# DISCRETE-DETERMINED MODELS (Y-SCHEMES), Basic relations. - Modeling of systems

## DISCRETE-DETERMINED MODELS (U-SCHEMES)

The features of the discrete-deterministic approach at the stage of formalizing the process of functioning of systems will be considered using the example of the use of the theory of automata as a mathematical apparatus. The automata theory is a branch of theoretical cybernetics, in which mathematical models - automata are studied. On the basis of this theory, the system is represented in the form of an automaton that processes discrete information and changes its internal states only at permissible instants of time. The concept of machine varies depending on the nature of the systems studied, from the accepted level of abstraction and the appropriate degree of generality.

## Basic relationships.

The machine can be represented as some device (black box), which receives input signals and takes off the output and which can have some internal states. An automaton is called a finite automaton , in which the set of internal states and input signals (and, consequently, the set of output signals) are finite sets.

An abstract finite automata can be represented as a mathematical scheme ( F-scheme ), characterized by six elements: a finite set of input signals (the input alphabet) ; a finite set of Y output signals (output alphabet); a finite set of Z internal states (internal alphabet or state alphabet); initial state z 0 , z 0 eZ; function of the transitions (p {z , x) by the output function i p (z, x). The automaton given by the F-scheme : F = X , Y, φ, z 0 & gt ;, - operates in a discrete automatic time, the moments of which are cycles, that is, equal intervals of time adjoining each other, each of which corresponds to constant values ​​of the input and output signals and internal states. We denote the state, as well as the input and output signals corresponding to the i-th cycle for 1-0, 1, 2, through r (/), y (C). In this case, by assumption, r (0) = r O y a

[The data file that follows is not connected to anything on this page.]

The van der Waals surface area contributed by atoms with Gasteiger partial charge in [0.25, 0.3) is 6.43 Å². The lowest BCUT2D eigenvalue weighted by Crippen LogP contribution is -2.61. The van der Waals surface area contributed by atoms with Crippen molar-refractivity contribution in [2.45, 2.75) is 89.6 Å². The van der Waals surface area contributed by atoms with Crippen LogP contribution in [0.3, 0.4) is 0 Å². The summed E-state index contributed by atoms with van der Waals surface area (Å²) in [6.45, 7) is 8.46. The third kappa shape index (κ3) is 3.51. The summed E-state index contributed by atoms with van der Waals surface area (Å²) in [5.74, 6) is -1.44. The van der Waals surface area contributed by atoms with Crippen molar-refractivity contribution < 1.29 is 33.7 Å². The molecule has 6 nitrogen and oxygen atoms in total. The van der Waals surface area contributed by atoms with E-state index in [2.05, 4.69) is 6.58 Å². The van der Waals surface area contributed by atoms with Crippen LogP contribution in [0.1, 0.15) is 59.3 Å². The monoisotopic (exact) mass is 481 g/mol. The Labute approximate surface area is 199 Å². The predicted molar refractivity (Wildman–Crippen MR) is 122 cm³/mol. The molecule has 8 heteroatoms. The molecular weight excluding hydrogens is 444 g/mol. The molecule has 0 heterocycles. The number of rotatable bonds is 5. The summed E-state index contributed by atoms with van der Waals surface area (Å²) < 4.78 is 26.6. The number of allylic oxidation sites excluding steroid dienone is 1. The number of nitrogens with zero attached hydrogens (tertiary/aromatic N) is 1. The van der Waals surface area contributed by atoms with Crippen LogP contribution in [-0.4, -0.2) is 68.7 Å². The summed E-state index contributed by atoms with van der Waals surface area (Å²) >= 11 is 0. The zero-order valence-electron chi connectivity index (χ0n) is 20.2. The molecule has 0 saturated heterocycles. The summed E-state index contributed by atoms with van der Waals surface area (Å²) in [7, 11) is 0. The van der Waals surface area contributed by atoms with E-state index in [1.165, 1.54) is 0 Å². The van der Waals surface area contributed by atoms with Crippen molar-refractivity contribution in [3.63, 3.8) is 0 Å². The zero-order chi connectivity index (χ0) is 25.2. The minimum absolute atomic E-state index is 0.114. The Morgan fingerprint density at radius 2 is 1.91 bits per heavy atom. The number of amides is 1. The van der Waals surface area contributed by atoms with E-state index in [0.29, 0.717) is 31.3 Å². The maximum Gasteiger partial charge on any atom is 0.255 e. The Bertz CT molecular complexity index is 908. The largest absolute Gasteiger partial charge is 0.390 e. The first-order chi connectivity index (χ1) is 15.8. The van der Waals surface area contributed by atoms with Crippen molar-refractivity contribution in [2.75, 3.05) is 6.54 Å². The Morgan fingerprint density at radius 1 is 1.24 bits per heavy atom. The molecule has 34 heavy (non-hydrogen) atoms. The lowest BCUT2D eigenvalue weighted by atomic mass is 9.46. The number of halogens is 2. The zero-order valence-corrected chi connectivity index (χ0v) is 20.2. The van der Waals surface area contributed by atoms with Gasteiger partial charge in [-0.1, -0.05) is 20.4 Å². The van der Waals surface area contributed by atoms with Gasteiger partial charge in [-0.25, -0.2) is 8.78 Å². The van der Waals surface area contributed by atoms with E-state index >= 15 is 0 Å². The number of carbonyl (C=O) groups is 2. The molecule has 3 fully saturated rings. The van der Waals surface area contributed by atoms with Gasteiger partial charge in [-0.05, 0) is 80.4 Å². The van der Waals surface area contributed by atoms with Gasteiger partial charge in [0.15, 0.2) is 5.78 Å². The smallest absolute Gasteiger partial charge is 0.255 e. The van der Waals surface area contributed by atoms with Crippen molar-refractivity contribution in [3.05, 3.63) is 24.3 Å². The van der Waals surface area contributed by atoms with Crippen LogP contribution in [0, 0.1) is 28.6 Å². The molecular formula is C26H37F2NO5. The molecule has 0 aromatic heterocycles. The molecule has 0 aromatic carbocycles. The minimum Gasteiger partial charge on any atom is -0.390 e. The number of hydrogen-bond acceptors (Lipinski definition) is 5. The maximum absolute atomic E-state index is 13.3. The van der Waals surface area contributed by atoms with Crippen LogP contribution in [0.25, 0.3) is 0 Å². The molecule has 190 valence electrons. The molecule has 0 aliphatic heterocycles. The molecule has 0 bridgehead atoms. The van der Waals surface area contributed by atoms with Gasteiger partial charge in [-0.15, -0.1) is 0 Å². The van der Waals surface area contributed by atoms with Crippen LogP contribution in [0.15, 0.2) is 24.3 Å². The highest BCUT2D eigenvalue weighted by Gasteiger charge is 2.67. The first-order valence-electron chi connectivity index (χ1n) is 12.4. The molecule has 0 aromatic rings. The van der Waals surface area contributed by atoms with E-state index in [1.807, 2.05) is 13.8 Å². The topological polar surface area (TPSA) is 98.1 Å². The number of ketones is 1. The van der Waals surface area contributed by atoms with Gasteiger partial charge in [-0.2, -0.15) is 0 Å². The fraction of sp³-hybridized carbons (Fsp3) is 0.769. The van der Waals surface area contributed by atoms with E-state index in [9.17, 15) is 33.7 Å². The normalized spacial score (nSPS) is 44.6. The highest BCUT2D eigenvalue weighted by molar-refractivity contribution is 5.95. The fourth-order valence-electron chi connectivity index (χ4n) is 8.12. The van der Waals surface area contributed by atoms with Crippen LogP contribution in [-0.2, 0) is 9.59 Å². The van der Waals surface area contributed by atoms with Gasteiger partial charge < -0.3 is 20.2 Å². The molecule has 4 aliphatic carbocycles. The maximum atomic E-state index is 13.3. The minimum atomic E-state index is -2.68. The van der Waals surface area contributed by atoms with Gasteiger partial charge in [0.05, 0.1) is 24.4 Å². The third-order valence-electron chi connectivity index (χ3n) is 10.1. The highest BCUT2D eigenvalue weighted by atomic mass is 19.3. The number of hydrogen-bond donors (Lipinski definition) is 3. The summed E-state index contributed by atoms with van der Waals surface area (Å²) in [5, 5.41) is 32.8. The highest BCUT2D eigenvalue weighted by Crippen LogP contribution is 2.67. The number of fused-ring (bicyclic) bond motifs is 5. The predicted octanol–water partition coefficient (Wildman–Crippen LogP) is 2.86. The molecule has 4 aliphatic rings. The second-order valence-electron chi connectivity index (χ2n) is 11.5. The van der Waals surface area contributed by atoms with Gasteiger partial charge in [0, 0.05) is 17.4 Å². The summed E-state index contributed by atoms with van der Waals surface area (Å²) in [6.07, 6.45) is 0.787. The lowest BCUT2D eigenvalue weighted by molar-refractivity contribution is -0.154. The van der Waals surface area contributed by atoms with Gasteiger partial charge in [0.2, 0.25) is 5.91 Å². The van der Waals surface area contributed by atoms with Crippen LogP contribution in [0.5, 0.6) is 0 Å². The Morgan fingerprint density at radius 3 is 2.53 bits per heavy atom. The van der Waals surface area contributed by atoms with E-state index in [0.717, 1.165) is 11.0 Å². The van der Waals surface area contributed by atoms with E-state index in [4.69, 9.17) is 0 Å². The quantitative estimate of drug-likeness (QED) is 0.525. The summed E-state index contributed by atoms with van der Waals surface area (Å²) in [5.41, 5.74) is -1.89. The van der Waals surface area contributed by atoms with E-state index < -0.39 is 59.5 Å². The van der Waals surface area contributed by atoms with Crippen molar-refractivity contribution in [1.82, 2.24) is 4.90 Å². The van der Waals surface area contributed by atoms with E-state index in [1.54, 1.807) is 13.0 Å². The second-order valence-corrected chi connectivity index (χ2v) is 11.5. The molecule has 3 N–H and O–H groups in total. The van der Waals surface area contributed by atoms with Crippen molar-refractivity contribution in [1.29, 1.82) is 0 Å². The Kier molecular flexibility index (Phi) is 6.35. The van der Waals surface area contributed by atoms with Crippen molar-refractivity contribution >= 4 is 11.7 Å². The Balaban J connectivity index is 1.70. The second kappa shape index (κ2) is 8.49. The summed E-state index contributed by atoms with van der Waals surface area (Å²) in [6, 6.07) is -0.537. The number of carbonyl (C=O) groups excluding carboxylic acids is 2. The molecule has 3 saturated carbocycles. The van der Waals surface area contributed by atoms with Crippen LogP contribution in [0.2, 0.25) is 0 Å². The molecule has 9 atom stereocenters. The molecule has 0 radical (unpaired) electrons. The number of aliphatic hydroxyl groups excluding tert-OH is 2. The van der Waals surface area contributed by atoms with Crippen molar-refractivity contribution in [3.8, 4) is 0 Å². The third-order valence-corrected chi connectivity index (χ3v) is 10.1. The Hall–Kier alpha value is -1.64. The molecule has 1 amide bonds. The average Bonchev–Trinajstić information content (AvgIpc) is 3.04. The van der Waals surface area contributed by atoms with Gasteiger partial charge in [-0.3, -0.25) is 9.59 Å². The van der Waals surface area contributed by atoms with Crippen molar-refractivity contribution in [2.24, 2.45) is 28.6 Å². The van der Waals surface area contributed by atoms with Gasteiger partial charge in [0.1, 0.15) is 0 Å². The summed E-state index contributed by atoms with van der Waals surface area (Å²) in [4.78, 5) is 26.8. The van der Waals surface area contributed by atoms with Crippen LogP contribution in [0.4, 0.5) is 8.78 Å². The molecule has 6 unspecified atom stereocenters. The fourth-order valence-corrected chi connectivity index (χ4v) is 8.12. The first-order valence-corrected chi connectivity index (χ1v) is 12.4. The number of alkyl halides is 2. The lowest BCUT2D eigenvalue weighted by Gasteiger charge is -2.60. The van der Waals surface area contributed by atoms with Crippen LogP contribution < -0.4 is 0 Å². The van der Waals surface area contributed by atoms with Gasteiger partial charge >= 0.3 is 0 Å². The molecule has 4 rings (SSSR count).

The abstract state machine has one input and one output channel. At each instant t = 0, 1, 2, ... of the discrete time, the t '-automaton is in a definite state r (t) from the set Z of states of the automaton, and at the initial time t = 0 it is always in the initial state r (0) = 2 o . At the time t, being in the state r (t), the automaton is able to perceive on the input channel the signal x (t) eX and to give out on the output channel a signal y (t) = ( i) (i), x (/)], passing to the state r (/ + 1) = & lt; p [r < ), x (i)], z (t) eZy y (/) € Y <. Abstract abstract automaton realizes some mapping of the set of words of the input of the alphabet X to the set of words of the output alphabet Y. In other words, if the input of the finite automaton set to the initial state r 0 the letters of the input alphabet x (0), x (1), x (2), that is, the input word, then the letters of the output alphabet y (0), > (1), y (2) y ... forming an output word.

Thus, the operation of the finite automaton proceeds according to the following scheme: in each i-th cycle, a signal x (t) is fed to the input of the automaton in the state z (t), to which it reacts by a transition to (n-1 ) -th cycle to the new state r (/ + 1) and output of some output signal. The foregoing can be described by the following equations: for the P-automaton of the first kind, also called the Mile Automaton ,

for an F-automaton of the second kind

An automaton of the second kind, for which

t. ie, the output function does not depend on the input variable * (/), is called the Moore automaton.

Thus, equations (2.13) - (2.17), completely defining the/-automaton, are a particular case of equations (2.3) and (2.4), when the system S is deterministic and a discrete signal X is input to this single input.

In terms of the number of states, finite automata with memory and without memory are distinguished. Automata with memory have more than one state, and memoryless machines (combinational or logic circuits) have only one state. In this case, according to (2.14), the operation of the combination circuit consists in that it assigns to each input signal * (/) a definite output signal y (/), that is, it realizes a logical function of the form

This function is called a Boolean function if the alphabets I and Y that contain the values ​​of the signals xyu, consist of two letters.

By the nature of counting discrete time finite automata are divided into synchronous and asynchronous. In synchronous P-automata , the times at which the automaton reads input signals are determined by forced synchronization signals. After the next synchronizing signal with the read and in accordance with equations (2.13) - (2.17), a transition to a new state occurs and an output signal is output, after which the machine can perceive the next value of the input signal. Thus, the response of the machine to each value of the input signal ends in one clock cycle, the duration of which is determined by the interval between neighboring synchronizing signals. The asynchronous P-automaton reads the input signal continuously, and therefore, reacting to a sufficiently long input signal of constant value x , it can, as follows from (2.13) - (2.17), several times to change the state, giving out a corresponding number of output signals, until it goes into a stable one, which can no longer be changed by this input signal.

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